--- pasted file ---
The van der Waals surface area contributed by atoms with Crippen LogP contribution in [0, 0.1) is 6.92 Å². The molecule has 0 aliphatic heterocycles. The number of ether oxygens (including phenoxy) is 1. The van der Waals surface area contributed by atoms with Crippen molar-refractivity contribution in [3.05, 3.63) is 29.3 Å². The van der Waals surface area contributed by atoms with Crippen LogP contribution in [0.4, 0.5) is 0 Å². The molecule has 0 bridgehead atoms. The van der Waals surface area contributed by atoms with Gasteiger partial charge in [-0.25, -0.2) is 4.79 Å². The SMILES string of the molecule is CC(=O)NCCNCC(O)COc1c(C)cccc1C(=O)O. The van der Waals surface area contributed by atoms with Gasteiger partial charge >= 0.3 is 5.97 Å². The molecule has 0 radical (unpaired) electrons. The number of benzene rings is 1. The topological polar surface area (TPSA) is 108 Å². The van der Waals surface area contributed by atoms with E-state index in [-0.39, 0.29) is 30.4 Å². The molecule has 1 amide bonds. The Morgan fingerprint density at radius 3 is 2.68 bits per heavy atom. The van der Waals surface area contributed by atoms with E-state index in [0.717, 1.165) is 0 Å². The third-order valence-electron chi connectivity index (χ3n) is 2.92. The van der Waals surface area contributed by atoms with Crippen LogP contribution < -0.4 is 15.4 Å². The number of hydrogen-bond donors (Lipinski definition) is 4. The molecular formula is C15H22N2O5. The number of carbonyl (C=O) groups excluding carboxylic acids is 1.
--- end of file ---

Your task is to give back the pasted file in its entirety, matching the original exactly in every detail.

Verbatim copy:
The van der Waals surface area contributed by atoms with Crippen LogP contribution in [0, 0.1) is 6.92 Å². The molecule has 0 aliphatic heterocycles. The number of ether oxygens (including phenoxy) is 1. The van der Waals surface area contributed by atoms with Crippen molar-refractivity contribution in [3.05, 3.63) is 29.3 Å². The van der Waals surface area contributed by atoms with Crippen LogP contribution in [0.4, 0.5) is 0 Å². The molecule has 0 bridgehead atoms. The van der Waals surface area contributed by atoms with Gasteiger partial charge in [-0.25, -0.2) is 4.79 Å². The SMILES string of the molecule is CC(=O)NCCNCC(O)COc1c(C)cccc1C(=O)O. The van der Waals surface area contributed by atoms with Gasteiger partial charge >= 0.3 is 5.97 Å². The molecule has 0 radical (unpaired) electrons. The number of benzene rings is 1. The topological polar surface area (TPSA) is 108 Å². The van der Waals surface area contributed by atoms with E-state index in [-0.39, 0.29) is 30.4 Å². The molecule has 1 amide bonds. The Morgan fingerprint density at radius 3 is 2.68 bits per heavy atom. The van der Waals surface area contributed by atoms with E-state index in [0.717, 1.165) is 0 Å². The third-order valence-electron chi connectivity index (χ3n) is 2.92. The van der Waals surface area contributed by atoms with Crippen LogP contribution < -0.4 is 15.4 Å². The number of hydrogen-bond donors (Lipinski definition) is 4. The molecular formula is C15H22N2O5. The number of carbonyl (C=O) groups excluding carboxylic acids is 1.